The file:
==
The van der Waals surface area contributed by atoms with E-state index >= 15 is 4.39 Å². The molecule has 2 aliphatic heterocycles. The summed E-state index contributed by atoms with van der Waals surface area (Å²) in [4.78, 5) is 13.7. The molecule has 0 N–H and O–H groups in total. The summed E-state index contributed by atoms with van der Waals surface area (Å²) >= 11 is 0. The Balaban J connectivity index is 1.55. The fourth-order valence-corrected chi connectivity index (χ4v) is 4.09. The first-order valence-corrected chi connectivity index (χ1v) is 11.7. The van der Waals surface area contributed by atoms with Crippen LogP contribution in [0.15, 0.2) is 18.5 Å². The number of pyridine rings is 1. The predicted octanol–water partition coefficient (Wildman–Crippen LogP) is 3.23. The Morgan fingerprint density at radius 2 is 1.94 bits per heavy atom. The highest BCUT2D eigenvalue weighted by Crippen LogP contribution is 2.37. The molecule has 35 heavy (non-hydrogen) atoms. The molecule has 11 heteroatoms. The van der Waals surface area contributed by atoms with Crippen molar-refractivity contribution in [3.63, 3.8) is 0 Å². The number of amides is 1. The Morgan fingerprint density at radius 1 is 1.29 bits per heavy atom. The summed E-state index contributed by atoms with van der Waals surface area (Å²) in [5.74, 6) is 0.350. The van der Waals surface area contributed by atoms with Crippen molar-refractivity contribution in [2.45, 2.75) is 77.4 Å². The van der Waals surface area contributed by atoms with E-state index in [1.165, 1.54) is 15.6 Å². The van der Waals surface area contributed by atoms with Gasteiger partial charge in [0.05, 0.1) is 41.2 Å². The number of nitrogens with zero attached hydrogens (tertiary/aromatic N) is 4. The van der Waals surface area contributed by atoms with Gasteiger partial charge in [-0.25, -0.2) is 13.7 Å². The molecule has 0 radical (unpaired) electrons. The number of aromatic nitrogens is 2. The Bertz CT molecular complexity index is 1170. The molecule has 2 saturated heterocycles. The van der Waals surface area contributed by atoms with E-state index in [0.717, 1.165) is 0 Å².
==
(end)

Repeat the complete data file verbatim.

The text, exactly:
The van der Waals surface area contributed by atoms with E-state index >= 15 is 4.39 Å². The molecule has 2 aliphatic heterocycles. The summed E-state index contributed by atoms with van der Waals surface area (Å²) in [4.78, 5) is 13.7. The molecule has 0 N–H and O–H groups in total. The summed E-state index contributed by atoms with van der Waals surface area (Å²) >= 11 is 0. The Balaban J connectivity index is 1.55. The fourth-order valence-corrected chi connectivity index (χ4v) is 4.09. The first-order valence-corrected chi connectivity index (χ1v) is 11.7. The van der Waals surface area contributed by atoms with Crippen LogP contribution in [0.15, 0.2) is 18.5 Å². The number of pyridine rings is 1. The predicted octanol–water partition coefficient (Wildman–Crippen LogP) is 3.23. The Morgan fingerprint density at radius 2 is 1.94 bits per heavy atom. The highest BCUT2D eigenvalue weighted by Crippen LogP contribution is 2.37. The molecule has 35 heavy (non-hydrogen) atoms. The molecule has 11 heteroatoms. The van der Waals surface area contributed by atoms with Crippen molar-refractivity contribution in [3.63, 3.8) is 0 Å². The number of amides is 1. The Morgan fingerprint density at radius 1 is 1.29 bits per heavy atom. The summed E-state index contributed by atoms with van der Waals surface area (Å²) in [5.74, 6) is 0.350. The van der Waals surface area contributed by atoms with Crippen molar-refractivity contribution in [2.45, 2.75) is 77.4 Å². The van der Waals surface area contributed by atoms with E-state index in [1.165, 1.54) is 15.6 Å². The van der Waals surface area contributed by atoms with Gasteiger partial charge in [0.05, 0.1) is 41.2 Å². The number of nitrogens with zero attached hydrogens (tertiary/aromatic N) is 4. The van der Waals surface area contributed by atoms with Gasteiger partial charge in [-0.25, -0.2) is 13.7 Å². The molecule has 0 radical (unpaired) electrons. The number of aromatic nitrogens is 2. The Bertz CT molecular complexity index is 1170. The molecule has 2 saturated heterocycles. The van der Waals surface area contributed by atoms with E-state index in [0.717, 1.165) is 0 Å².